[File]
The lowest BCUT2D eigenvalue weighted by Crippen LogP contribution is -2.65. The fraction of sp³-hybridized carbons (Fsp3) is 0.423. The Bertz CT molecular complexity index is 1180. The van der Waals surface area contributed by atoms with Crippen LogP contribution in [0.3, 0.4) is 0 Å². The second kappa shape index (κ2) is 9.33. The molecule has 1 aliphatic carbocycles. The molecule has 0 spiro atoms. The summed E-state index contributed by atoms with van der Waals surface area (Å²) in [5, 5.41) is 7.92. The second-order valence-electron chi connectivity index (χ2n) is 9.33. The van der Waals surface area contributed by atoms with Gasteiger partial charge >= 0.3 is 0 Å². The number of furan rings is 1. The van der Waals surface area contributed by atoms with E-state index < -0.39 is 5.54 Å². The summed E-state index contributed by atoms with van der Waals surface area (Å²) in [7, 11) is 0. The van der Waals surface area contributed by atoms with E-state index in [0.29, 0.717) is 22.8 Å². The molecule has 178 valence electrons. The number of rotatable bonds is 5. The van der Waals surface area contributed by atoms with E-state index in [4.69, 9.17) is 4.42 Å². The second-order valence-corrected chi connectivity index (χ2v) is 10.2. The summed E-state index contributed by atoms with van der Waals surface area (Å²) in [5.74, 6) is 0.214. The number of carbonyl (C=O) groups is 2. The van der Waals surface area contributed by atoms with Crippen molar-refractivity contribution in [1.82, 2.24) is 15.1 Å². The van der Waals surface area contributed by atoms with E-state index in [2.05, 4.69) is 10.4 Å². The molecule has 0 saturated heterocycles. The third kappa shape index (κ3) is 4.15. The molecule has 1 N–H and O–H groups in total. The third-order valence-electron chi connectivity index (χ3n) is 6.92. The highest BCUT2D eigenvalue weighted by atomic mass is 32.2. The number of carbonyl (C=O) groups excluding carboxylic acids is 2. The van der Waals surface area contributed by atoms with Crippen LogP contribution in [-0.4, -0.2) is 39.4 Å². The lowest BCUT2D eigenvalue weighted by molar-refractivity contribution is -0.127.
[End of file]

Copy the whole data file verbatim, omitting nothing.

The lowest BCUT2D eigenvalue weighted by Crippen LogP contribution is -2.65. The fraction of sp³-hybridized carbons (Fsp3) is 0.423. The Bertz CT molecular complexity index is 1180. The van der Waals surface area contributed by atoms with Crippen LogP contribution in [0.3, 0.4) is 0 Å². The second kappa shape index (κ2) is 9.33. The molecule has 1 aliphatic carbocycles. The molecule has 0 spiro atoms. The summed E-state index contributed by atoms with van der Waals surface area (Å²) in [5, 5.41) is 7.92. The second-order valence-electron chi connectivity index (χ2n) is 9.33. The van der Waals surface area contributed by atoms with Gasteiger partial charge >= 0.3 is 0 Å². The number of furan rings is 1. The van der Waals surface area contributed by atoms with E-state index < -0.39 is 5.54 Å². The summed E-state index contributed by atoms with van der Waals surface area (Å²) in [7, 11) is 0. The van der Waals surface area contributed by atoms with E-state index in [0.29, 0.717) is 22.8 Å². The molecule has 178 valence electrons. The number of rotatable bonds is 5. The van der Waals surface area contributed by atoms with E-state index in [4.69, 9.17) is 4.42 Å². The second-order valence-corrected chi connectivity index (χ2v) is 10.2. The summed E-state index contributed by atoms with van der Waals surface area (Å²) in [5.74, 6) is 0.214. The number of carbonyl (C=O) groups is 2. The van der Waals surface area contributed by atoms with Crippen molar-refractivity contribution in [1.82, 2.24) is 15.1 Å². The van der Waals surface area contributed by atoms with E-state index in [2.05, 4.69) is 10.4 Å². The molecule has 0 saturated heterocycles. The third kappa shape index (κ3) is 4.15. The molecule has 1 N–H and O–H groups in total. The third-order valence-electron chi connectivity index (χ3n) is 6.92. The highest BCUT2D eigenvalue weighted by atomic mass is 32.2. The number of carbonyl (C=O) groups excluding carboxylic acids is 2. The van der Waals surface area contributed by atoms with Crippen LogP contribution in [-0.4, -0.2) is 39.4 Å². The lowest BCUT2D eigenvalue weighted by molar-refractivity contribution is -0.127.